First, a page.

The government's decision to expel a foreign correspondent for the first time since 1977 has reaffirmed the view here that the past year of political volatility has shaken the authorities' confidence in their tight control of this island republic.
The government of Prime Minister Lee Kuan Yew gave no reasons for refusing last month to renew the press credentials of American journalist Patrick Smith, bureau chief of the weekly Far Eastern Economic Review. But it is believed that the prime minister was angered in part by Smith's coverage of the detention of Lee's political opponents under the internal security act.
The expulsion decision underlines the contrast between the city-state's international reputation as a parliamentary democracy and what is seen here as the government's intolerance of criticism of its defense, educational or political policies.
The Review's editor in chief, Derek Davies, commented that Singapore had "once again revealed that beneath its evident intelligence and rationality, there still lurks a disproportionate sense of insecurity."
The government's sensitivity has been heightened since late 1981, when the ruling People's Action Party lost a parliamentary seat to an opposition candidate for the first time in nearly two decades. J.B. Jeyaretnam's victory for the Workers' Party in a low-income district, Anson, visibly shook the ruling party's complacence.
In the "post-Anson" climate of last year, Lee tightened control of the local press union and of party ranks. His preoccupation with reasserting unchallenged power and resolving the question of a stable succession was reflected prominently in the government-supervised daily, The Straits Times.
Assuring foreign investors of a stable internal political climate is one of the prime minister's top priorities. Much of the foreign investment on which the state of 2.4 million people survives is from the United States, and last year Lee traveled to Washington, London and Australia to further close ties with conservative leaders who share his staunchly anti-communist views.
Lee has restricted the foreign press previously in his more than 20 years in power. In the 1960s and 1970s he detained or expelled a number of journalists on charges of involvement with alleged communists or attempting to subvert the state through distorted reporting. These journalists included representatives of The Financial Times of London and the British weekly The Economist as well as of the Review.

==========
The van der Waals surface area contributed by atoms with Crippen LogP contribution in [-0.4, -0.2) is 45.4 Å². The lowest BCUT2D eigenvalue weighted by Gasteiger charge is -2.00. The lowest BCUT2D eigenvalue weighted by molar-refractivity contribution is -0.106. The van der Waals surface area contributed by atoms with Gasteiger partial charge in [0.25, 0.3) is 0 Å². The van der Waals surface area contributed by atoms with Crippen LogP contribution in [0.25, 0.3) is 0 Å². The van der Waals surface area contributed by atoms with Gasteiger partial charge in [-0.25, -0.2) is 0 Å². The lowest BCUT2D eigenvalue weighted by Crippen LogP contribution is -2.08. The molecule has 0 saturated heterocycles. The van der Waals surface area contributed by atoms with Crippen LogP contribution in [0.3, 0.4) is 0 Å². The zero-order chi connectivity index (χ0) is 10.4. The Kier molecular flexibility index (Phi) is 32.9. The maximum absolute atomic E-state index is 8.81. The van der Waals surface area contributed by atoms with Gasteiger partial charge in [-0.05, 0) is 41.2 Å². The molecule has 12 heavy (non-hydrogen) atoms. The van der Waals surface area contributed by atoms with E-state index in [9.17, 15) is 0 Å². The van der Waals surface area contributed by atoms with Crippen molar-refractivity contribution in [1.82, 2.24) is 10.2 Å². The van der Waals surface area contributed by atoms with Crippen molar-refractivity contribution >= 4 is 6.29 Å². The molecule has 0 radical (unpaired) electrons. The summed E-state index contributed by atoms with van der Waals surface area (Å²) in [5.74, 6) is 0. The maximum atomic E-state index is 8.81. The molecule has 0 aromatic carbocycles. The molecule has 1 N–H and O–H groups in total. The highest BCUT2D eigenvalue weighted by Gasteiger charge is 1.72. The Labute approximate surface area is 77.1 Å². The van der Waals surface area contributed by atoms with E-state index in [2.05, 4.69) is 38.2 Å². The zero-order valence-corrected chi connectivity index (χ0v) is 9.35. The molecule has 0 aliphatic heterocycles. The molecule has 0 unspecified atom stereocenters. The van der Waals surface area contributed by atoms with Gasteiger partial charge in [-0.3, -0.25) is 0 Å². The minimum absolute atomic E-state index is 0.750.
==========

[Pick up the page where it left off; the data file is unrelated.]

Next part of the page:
Despite these measures in the past and the increasingly restrictive atmosphere inside Singapore, however, the six-year absence of anything more than verbal attacks on the foreign press corps had misled some into thinking that the prime minister was willing to withstand wider political debate in the international arena.
Diplomatic sources said last summer that the then-director of internal security, Lim Chye Heng, was "infuriated" by a story by Smith on the detention of 10 alleged religious activists. The story concluded that since the arrests, "it will be more difficult for the government to deny what many in opposition are already convinced is at least partly the case: that in the post-Anson political climate, and in anticipation of more by-elections widely expected this year, the government is anxious to reduce the credibility of the opposition by identifying it at least loosely with extremist causes."
The public correspondence that ensued between the internal security department and the Review in its letter column indicated that so soon after the unexpected loss of the Anson seat, the government was particularly sensitive to such close analysis of its moves.
While he continued throughout 1982 to cover routine economic and commercial news, Smith also wrote features on the release after 19 years of detention of prisoner-of-conscience Lim Hock Siew, the controversy over rigorous tracking of schoolchildren and the restructuring of the domestic press under government direction.
Other members of the foreign press corps also have covered some of the stories that apparently troubled the government, and the decision to act against Smith surprised the diplomatic and press community. Recently The Financial Times, The Economist and the Italian news agency ANSA had decided to open full bureaus in Singapore, and the Paris-based International Herald Tribune launched the printing of its Asian edition here last September. These arrivals had encouraged the view that the government's stated ambition to become an international communications center was sincere, but that assumption now seems premature to some.
Davies was informed of the government's decision on Jan. 21 by the prime minister's press secretary James Fu Chiao Sian. Four days later a high official of the Singapore government professed complete ignorance of the de facto expulsion in a private conversation, suggesting that the decision was made by Lee with little consultation.
Smith, a 33-year-old New Yorker, worked on the business page of The New York Times before joining the Review in the spring of 1981. Prior to that, he was an editor with Business Week. Upon expiration of his existing work permit from the Singapore government, he plans to return to the Review's Hong Kong office to await reassignment.